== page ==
Situated on the High Andean plateau between Bolivia and Peru lies the mystical Lake Titicaca, a shimmering body of water just below the majestic snowcapped peaks of the Cordillera Real mountain range. And within Titicaca is the renowned Isla del Sol, a picture-perfect isle the ancient Incas believed to be the birthplace of the sun. Sounds like a killer travel destination, right? It would be, if tourists were allowed to visit.
Unfortuantely, an ongoing dispute between two local communities has seen most of the island become off-limits to foreign and domestic tourists since February 2017. The bitter feud began when the Challa community, who live roughly in the center of the island, built a series of guesthouses near a northern Inca ruin to try and earn a slice of the tourism pie.
However, Challapama, a separate community based in the north of the island, believed the new buildings contravened one of Bolivia’s patrimony laws which relates to construction work within a certain distance of sacred sites. After an unsuccessful attempt to appeal through bureaucratic means, the folks of Challapampa decided to resolve the matter vigilante-style by blowing the guesthouses to smithereens with a dose of dynamite.
Unsurprisingly, the people of Challa were furious. And as if often the case in Bolivia, they retaliated through protest, blocking the entire north section of the island off from tourism.
As one of the most popular attractions in the country, Lake Titicaca sees travelers descend in droves with the primary objective of exploring the stunning views and fascinating archeological sites of the Isla del Sol. Most begin their journey in the southern town of Yumani (which has managed to stay neutral in the conflict and is still open for business) before embarking on a stunning three-hour trek across the island to arrive at the northern Inca sites around Challapampa.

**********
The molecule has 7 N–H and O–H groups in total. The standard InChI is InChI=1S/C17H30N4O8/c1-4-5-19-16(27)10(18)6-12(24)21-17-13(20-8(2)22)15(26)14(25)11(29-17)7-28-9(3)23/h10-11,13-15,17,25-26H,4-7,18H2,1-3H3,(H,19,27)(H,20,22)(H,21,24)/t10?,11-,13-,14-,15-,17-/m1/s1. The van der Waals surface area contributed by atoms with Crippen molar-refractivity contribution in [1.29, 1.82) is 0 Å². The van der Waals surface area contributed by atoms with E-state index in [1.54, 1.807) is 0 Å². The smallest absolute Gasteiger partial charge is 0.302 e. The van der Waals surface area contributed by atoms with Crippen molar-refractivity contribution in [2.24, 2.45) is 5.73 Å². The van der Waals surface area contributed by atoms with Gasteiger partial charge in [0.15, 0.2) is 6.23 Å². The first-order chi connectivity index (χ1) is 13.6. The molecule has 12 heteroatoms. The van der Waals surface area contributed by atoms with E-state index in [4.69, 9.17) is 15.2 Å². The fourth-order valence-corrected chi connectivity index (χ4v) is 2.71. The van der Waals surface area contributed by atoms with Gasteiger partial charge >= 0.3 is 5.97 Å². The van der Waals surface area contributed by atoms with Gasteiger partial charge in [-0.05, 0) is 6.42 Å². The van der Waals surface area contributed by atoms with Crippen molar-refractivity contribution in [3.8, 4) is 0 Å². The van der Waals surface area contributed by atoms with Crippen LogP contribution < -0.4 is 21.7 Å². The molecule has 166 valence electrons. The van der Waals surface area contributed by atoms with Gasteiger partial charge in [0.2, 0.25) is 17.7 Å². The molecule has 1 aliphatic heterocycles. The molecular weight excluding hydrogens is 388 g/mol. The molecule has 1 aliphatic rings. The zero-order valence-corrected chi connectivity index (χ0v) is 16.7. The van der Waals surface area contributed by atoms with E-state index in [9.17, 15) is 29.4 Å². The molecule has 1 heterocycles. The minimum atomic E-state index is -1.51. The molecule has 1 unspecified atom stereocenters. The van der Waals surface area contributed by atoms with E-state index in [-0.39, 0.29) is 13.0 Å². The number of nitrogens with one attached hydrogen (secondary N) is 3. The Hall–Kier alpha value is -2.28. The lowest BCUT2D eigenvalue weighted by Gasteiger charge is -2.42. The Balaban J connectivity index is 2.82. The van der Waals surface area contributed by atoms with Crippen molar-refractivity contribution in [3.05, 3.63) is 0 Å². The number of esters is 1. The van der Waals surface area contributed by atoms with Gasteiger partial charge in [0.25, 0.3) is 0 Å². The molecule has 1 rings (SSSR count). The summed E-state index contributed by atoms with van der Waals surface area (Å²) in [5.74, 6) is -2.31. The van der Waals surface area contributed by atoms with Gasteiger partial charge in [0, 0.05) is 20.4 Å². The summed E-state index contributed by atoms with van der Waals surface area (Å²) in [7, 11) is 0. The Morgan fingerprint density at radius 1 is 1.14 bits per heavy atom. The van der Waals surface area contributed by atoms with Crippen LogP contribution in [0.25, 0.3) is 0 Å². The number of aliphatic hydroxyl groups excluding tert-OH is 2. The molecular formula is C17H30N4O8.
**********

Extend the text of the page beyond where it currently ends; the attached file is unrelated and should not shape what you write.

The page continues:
But with the current conflict still in place, accessing the north remains unfeasible. Challa guard posts dotted around island fly red flags to warn tourists of the blockade, while boats attempting to dock in the north have been boarded and confiscated. During one incident in May 2017, as many as 23 tourists were forcibly detained after their boat was caught trying to sneak into Challapampa in the dead of night. After being held prisoner for a long and tense evening, the foreigners were finally released when the Bolivian Navy intervened the following day.
And it’s not just the tourists who are suffering from the fallout. The people of Challapampa are no longer permitted to sail directly to their village on most days, instead being forced to dock at the southern port of Yumani and embark on a three-hour hike through the blazing sun to reach their homes. Meanwhile, emergency medical access is restricted to physicians with a special permit, and supplies can be delivered from the mainland only on certain specified days.
Sadly, the conflict doesn’t appear to be coming to an end anytime soon. Tempers flared during a confrontation on January 5 which saw serious injuries on both sides and the burning of expensive watercraft by enraged Challa villagers.
Despite attempts by the local and federal government to resolve the matter by diplomatic means, the northern half of the island still remains off-limits over 12 months after the blockade first began. Visitor numbers to the region have dropped by an estimated 60% in what is considered to be a serious blow to the country’s struggling tourism industry.
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